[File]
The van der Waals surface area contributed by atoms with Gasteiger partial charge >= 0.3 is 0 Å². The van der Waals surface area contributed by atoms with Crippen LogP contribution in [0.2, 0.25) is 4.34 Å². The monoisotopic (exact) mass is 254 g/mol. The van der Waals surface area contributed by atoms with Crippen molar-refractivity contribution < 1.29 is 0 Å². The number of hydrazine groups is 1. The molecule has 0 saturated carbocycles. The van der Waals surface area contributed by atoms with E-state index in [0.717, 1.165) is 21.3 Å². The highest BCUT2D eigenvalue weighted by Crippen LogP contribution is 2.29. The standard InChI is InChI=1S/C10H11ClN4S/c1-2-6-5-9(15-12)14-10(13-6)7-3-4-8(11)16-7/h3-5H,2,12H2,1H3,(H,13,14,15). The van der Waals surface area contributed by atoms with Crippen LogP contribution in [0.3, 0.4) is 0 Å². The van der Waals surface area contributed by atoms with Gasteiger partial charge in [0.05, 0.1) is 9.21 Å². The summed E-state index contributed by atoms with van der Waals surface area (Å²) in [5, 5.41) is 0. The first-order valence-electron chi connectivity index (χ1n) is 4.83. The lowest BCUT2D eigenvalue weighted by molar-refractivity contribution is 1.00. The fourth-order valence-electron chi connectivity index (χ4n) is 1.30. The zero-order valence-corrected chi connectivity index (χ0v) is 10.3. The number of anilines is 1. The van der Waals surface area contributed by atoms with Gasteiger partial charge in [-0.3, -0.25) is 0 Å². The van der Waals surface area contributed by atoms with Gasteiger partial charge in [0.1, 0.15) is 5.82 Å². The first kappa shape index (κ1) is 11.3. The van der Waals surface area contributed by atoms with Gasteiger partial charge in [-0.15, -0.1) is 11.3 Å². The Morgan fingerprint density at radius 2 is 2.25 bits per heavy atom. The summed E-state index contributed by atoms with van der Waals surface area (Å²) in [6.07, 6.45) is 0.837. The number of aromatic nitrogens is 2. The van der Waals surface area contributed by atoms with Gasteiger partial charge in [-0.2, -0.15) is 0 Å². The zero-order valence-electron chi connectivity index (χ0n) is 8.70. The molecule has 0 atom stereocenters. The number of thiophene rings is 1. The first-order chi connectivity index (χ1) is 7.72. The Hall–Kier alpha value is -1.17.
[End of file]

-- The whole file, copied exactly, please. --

The van der Waals surface area contributed by atoms with Gasteiger partial charge >= 0.3 is 0 Å². The van der Waals surface area contributed by atoms with Crippen LogP contribution in [0.2, 0.25) is 4.34 Å². The monoisotopic (exact) mass is 254 g/mol. The van der Waals surface area contributed by atoms with Crippen molar-refractivity contribution < 1.29 is 0 Å². The number of hydrazine groups is 1. The molecule has 0 saturated carbocycles. The van der Waals surface area contributed by atoms with E-state index in [0.717, 1.165) is 21.3 Å². The highest BCUT2D eigenvalue weighted by Crippen LogP contribution is 2.29. The standard InChI is InChI=1S/C10H11ClN4S/c1-2-6-5-9(15-12)14-10(13-6)7-3-4-8(11)16-7/h3-5H,2,12H2,1H3,(H,13,14,15). The van der Waals surface area contributed by atoms with Crippen LogP contribution in [0.3, 0.4) is 0 Å². The van der Waals surface area contributed by atoms with Gasteiger partial charge in [0.05, 0.1) is 9.21 Å². The summed E-state index contributed by atoms with van der Waals surface area (Å²) in [5, 5.41) is 0. The first-order valence-electron chi connectivity index (χ1n) is 4.83. The lowest BCUT2D eigenvalue weighted by molar-refractivity contribution is 1.00. The fourth-order valence-electron chi connectivity index (χ4n) is 1.30. The zero-order valence-corrected chi connectivity index (χ0v) is 10.3. The number of anilines is 1. The van der Waals surface area contributed by atoms with Gasteiger partial charge in [-0.3, -0.25) is 0 Å². The van der Waals surface area contributed by atoms with Gasteiger partial charge in [0.1, 0.15) is 5.82 Å². The first kappa shape index (κ1) is 11.3. The van der Waals surface area contributed by atoms with Gasteiger partial charge in [-0.15, -0.1) is 11.3 Å². The Morgan fingerprint density at radius 2 is 2.25 bits per heavy atom. The summed E-state index contributed by atoms with van der Waals surface area (Å²) in [6.07, 6.45) is 0.837. The number of aromatic nitrogens is 2. The van der Waals surface area contributed by atoms with Gasteiger partial charge in [-0.2, -0.15) is 0 Å². The zero-order valence-electron chi connectivity index (χ0n) is 8.70. The molecule has 0 atom stereocenters. The number of thiophene rings is 1. The first-order chi connectivity index (χ1) is 7.72. The Hall–Kier alpha value is -1.17.